Australian businesses were similarly affected. The Australian Bureau of Statistics reported in March 2021 that one in five (22%) businesses recorded a fall in revenue and 8% expected decreased revenues in April.
In the USA, research from the Pew Research Center found about half of working adults believe the economic impact of COVID-19 will make it harder for them to achieve their long-term financial goals. Among those who say the pandemic has led to their worsening financial situation, 44% think it will take them three years or more to get back to where they were a year ago – including one in 10 who don’t think their finances will ever recover.
And while some larger US corporations have performed well during the pandemic, small businesses were hit hard with 31% currently deemed to be non-operational.
The United Kingdom recorded a record 370,000 redundancies between August and November and of those in work in February 2020, about 45% lost earnings in the first few months of the crisis. The number claiming universal credit – a payment to assist with living costs – more than doubled to 5.7 million by November 2020.
From a business standpoint, statistics from the Bank of England found while sales were slowing improving they remain markedly down from what would have been the case in the absence of COVID-19.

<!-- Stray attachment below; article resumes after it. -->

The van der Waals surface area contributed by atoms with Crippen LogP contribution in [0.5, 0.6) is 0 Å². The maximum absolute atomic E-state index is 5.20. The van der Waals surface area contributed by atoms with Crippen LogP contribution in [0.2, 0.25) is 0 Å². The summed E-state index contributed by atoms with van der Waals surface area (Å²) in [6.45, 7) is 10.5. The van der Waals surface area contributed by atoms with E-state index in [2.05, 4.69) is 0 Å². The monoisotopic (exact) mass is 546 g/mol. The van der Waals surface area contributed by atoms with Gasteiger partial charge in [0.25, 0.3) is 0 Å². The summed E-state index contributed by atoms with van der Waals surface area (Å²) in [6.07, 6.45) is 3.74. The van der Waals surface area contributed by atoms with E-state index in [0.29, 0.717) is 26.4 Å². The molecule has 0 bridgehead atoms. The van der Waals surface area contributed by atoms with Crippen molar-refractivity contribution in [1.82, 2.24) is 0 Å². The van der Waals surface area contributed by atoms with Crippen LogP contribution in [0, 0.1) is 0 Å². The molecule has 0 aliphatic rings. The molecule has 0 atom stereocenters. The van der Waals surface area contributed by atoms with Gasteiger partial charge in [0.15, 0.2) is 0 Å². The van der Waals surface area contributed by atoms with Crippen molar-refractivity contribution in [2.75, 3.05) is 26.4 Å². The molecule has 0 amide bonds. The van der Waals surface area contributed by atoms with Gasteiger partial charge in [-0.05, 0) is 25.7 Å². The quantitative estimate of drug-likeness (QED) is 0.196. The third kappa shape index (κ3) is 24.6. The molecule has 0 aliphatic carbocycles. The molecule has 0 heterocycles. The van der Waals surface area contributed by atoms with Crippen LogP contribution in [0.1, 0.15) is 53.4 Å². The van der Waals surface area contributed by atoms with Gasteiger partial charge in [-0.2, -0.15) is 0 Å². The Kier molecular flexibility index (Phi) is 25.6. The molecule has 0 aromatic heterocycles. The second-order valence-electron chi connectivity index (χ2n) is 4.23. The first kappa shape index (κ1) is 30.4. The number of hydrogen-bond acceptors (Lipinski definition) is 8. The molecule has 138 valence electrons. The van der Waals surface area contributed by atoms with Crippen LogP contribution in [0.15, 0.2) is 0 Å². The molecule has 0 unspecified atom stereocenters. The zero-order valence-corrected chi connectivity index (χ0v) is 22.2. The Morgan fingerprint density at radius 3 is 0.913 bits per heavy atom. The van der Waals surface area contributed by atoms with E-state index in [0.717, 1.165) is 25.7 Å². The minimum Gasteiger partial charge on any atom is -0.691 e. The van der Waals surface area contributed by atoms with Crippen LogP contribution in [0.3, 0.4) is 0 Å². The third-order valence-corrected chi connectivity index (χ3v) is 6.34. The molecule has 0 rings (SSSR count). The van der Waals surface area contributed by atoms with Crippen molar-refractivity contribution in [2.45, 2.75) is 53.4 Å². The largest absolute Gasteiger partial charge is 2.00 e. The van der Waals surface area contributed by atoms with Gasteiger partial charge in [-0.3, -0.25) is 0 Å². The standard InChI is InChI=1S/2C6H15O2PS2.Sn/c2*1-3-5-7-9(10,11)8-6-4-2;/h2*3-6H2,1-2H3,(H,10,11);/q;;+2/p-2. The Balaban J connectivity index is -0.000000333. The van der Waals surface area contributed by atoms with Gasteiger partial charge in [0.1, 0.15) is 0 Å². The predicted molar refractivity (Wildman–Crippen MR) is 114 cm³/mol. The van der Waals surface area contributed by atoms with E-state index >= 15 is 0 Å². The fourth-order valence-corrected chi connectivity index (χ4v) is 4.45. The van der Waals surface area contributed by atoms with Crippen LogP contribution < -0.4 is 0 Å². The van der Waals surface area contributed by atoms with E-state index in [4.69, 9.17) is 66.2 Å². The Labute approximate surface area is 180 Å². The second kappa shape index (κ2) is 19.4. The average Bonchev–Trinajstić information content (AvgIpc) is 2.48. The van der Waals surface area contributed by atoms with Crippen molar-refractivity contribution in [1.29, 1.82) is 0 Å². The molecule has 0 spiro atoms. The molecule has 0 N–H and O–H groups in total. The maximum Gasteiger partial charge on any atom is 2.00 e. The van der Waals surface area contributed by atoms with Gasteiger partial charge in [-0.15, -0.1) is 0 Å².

New Zealand is showing signs of recovery of levels of personal income although one in three households say they have not recovered their incomes to the February 2020 levels, including 11% of households still on a severely reduced income. COVID-19 has had a significant impact on business revenue, especially with the country’s hard lockdowns during the year. The Organisation for Economic Co-operation and Development found business investment will be “anaemic” as businesses seek to consolidate their balance sheets and build up cash buffers to cope with the economic fallout from potential future virus outbreaks.